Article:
Herbert John Hatfield, Private, 174600, Canadian Infantry. Herbert was born at Craven Arms on 19 April 1885, the son of James and Mary Hatfield. He worked as a railway fireman and lived at 14, Railway Terrace, Builth Road by 1911, but soon afterward emigrated to Canada. On 16 August 1915 Herbert enlisted at Lorenzo Dorse into the 86th Machine Gun Battalion, Canadian Infantry. He was medically examined at Hamilton, Ontario before embarking for England, sailing from Halifax aboard the SS Adriatic on 19 May 1916. On 22 October 1916 he arrived in France and was posted to the 5th Battalion, Canadian Infantry, which was attached to the 2nd Brigade, 1st Canadian Division. He probably saw action during the Divisions actions at the Battle of the Ancre Heights that month. The Division then moved to the Arras sector where it began to prepare for the forthcoming Battle of Arras the following year. The Canadian Corps was tasked with an assault against the heights of Vimy Ridge and on 9 April 1917 launched their attack, moving forwards through underground tunnels before scaling the heights and driving the Germans back. Herbert was wounded during the days fighting and was taken to the 6th Casualty Clearing Station, where he died on 10 April 1917, aged 32. He is buried in Barlin Communal Cemetery Extension, France.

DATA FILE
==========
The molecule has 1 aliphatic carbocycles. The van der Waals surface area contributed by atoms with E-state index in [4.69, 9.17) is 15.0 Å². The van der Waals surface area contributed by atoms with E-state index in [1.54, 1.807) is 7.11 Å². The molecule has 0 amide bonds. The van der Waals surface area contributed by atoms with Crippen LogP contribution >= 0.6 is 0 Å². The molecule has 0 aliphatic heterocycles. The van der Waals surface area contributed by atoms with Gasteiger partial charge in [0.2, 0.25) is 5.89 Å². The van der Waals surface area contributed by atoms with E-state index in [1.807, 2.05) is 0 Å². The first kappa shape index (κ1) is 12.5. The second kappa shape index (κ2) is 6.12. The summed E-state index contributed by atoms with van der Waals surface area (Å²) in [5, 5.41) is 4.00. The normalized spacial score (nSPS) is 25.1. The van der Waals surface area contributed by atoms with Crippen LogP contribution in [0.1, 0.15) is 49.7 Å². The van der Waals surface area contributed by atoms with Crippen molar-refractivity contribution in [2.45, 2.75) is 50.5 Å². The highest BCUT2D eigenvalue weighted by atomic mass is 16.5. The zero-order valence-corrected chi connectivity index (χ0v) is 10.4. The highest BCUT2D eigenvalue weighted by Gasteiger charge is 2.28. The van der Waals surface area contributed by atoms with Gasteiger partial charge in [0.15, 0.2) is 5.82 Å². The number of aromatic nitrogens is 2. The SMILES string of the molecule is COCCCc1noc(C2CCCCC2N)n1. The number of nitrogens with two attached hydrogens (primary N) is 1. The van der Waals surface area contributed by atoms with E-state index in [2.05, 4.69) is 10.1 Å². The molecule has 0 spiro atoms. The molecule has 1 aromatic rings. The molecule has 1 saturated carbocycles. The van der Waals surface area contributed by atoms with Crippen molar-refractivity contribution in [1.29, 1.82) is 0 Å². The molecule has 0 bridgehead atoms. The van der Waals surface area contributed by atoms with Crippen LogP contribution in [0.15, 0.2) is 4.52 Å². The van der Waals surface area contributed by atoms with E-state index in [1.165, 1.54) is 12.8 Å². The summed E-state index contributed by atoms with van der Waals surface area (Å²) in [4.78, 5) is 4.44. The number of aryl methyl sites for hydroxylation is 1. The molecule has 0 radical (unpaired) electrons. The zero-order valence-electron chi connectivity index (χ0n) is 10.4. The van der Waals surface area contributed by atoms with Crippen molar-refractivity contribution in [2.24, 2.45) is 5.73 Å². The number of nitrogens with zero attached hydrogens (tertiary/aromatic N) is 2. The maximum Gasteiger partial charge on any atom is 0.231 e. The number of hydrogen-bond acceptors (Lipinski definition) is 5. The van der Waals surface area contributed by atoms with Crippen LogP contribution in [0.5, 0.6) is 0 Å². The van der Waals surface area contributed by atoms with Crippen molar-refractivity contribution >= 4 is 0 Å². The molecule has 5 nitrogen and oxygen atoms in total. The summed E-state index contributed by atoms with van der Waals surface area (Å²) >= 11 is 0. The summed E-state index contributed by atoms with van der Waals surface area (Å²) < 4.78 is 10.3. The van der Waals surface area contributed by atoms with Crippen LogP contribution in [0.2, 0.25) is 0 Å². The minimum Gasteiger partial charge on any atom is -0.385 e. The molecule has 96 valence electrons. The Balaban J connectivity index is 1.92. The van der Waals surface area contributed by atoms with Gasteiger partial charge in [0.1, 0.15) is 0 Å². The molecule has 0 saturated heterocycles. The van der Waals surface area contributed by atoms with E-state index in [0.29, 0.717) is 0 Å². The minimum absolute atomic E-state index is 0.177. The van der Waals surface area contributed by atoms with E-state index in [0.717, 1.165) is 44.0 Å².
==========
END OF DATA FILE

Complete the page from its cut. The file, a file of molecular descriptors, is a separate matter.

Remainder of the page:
John Rees Jenkins, Gunner, 90923, Royal Garrison Artillery. John was the son of John and Esther Jenkins, of Troedrhiw, Cwmbach, Builth Road. He worked as a sorter at Builth Road prior to enlisting into the Royal Garrison Artillery on 11 December 1915, and was posted to the No. 1 Depot, RGA for training. On 1 December 1916 he was posted to the 180th Heavy Battery, Royal Garrison Artillery, at Winchester, and embarked for Salonika with the battery soon afterwards. John served in Salonika for the remainder of the war, fighting a tough battle against the Bulgarian troops who had invaded Greece in 1915 following the defeat of the Serbs. He survived the war but became ill and died of broncho-pneumonia on 1 January 1919, aged 24. He is buried in Mikra British Cemetery, Kalamaria, Greece.
Archibald Thurston Thomas Lindsay, Lieutenant, Royal Monmouthshire Royal Engineers. Archibald was born on 17 June 1897, the son of Lieutenant Colonel Henry Edzell Morgan Lindsay and Ellen Katherine Lindsay (nee Thomas), of Ystrad Fawr, Ystradmynach, and of Pencerrig, Cwmbach. He was educated at Wellington College before being commissioned into his fathers’ regiment, the Royal Monmouthshire Royal Engineers in 1914 and was posted to France with the 7th Army Troops Company, Royal Monmouthshire Royal Engineers on 26 October 1915. He served on the Western Front with the unit for over two years before being killed by a sniper near Hébuterne, on the Somme, on 26 March 1918, aged 20. Archibald is buried in Foncquevillers Military Cemetery, France. His two brothers also fell during the war.